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News Release

Thursday, May 18, 2006

Media Relations

Two Elderly Women Arrested for Insurance Fraud

Los Angeles: The Los Angeles Police Department is asking the public's help in finding persons who may have been contacted by either of two women suspected in running a life insurance scam over the past several years. The women are 75-year-old Helen Golay and 73-year-old Olga Rutterschmidt. Both women were arrested today on federal mail fraud charges.


"These women tend to target homeless men," said LAPD Commander Harlan Ward. "They offer room and board in return for the man’s signature, then open life insurance policies on the man, making themselves the beneficiaries."

Los Angeles police traffic investigators discovered the scam during the investigation of a fatal hit and run last year. One investigator casually mentioned in the squad room how unusual it was that two women had taken out large life insurance policies on a hit-and-run victim, 50-year-old Kenneth McDavid. Another investigator recalled having a similar case in 1999. When they compared notes, they found the beneficiaries in both cases were Golay and Rutterschmidt, and the hit-and-run victims were both homeless men.


The death investigations of both men, McDavid and Paul Vados, 73, were re-opened and assigned to Robbery Homicide Division. Investigators formed a task force involving the FBI, the United States Attorney’s Office, the California Department of Insurance, the United States Postal Inspection Service, and the Los Angeles County District Attorney.

"The investigation brought us to this point today," said lead LAPD investigator Dennis Kilcoyne. "While we continue to investigate the deaths of these two men, we had to put a stop to the women’s activity. We’ve watched them make contact with other men, we believe, for the purposes of setting up more life insurance policies."

Armed with federal search warrants and a criminal complaint, FBI special agents, Los Angeles police detectives, state insurance investigators, and postal inspectors searched 2 locations this morning. Rutterschmidt was arrested at her home at 1776 N. Sycamore Avenue in Hollywood, and Golay was arrested at the triplex she owns at 424 Ocean Park Boulevard, Santa Monica.

Both women were arraigned in a downtown federal court this afternoon.

Special agents from the FBI froze Golay and Rutterschmidt’s assets. Investigators estimated that the women had collected over $2.2 million in life insurance pay outs.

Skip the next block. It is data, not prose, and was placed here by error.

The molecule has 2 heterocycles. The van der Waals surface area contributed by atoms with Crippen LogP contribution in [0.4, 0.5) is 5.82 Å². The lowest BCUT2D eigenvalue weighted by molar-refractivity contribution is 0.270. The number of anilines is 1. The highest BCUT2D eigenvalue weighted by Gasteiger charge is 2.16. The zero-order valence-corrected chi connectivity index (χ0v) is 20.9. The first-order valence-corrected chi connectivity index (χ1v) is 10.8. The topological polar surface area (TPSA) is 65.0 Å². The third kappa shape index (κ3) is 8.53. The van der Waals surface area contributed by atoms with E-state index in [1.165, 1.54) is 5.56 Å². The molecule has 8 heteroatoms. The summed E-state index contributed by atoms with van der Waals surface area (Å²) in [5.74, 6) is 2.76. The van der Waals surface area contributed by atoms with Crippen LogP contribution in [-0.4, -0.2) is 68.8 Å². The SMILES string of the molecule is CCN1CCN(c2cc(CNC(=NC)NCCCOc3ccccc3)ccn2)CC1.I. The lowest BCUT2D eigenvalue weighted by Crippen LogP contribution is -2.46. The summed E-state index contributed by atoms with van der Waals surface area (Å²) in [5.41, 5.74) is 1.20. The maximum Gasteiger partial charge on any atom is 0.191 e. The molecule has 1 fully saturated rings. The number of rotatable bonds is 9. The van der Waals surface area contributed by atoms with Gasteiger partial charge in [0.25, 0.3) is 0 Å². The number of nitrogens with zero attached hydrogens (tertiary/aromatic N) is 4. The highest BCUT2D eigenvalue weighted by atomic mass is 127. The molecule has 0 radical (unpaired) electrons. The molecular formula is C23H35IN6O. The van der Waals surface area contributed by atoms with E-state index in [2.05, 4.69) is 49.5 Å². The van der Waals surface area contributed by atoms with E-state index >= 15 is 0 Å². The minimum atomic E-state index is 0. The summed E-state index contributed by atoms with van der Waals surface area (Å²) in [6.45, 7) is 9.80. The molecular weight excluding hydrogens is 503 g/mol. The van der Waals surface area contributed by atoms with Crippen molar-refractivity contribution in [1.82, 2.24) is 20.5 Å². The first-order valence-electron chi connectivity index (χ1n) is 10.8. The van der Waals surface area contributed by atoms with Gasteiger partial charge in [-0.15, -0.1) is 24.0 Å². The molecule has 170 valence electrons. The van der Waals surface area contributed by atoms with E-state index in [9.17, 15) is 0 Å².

"Given the scope of this fraud and the fact that it may be more extensive, the FBI will continue to provide the necessary resources, either in Los Angeles or around the country, to this joint investigation," said J. Stephan Tidwell, who is the Assistant Director of the FBI in Los Angeles. "All of us in law enforcement share the common goals of providing justice to the victims and securing the integrity of the insurance system."

Sixteen policies had been taken out on Kenneth McDavid and three on Paul Vados.

"These two women appeared to be preying and profiting on the most vulnerable persons in our society," said State Insurance Commissioner John Garamendi. "The residents of California are also victims in these kinds of schemes through the higher premiums they pay. I am committed to prosecuting this type of fraud, and others like it, to the fullest extent."

Since the insurance forms are sent through the US Postal Service, the United States Postal Inspection Service was brought into the investigation.

"As members of the federal law enforcement community, the U.S. Postal Inspection Service is committed to cooperation between agencies in achieving our ultimate goal, to protect the American public from criminal attack," said Keith Tyner, Assistant Postal Inspector in Charge. Postal Inspectors aggressively investigate those who misuse our nation's mail system to carry out their fraudulent schemes."

Detectives believe the women would trade room and board for as long as two years. Detectives found the store at which Rutterschmidt would order signature stamps of their targets’ signatures. Detectives believe the women used the rubber signature stamps to complete insurance forms.

According to state law, once a life insurance policy has been in force for 2 years and a day, the insurance company has a more difficult time contesting any apparent fraud in the opening of the policy.

Anyone with information in this case is asked to call Detectives Dennis Kilcoyne or Rosemary Sanchez at 213-485-2129. On weekends and during off-hours, call the 24-hour toll free number at 1-877-LAWFULL (529-3855), or the FBI's hotline number at 310-477-6565.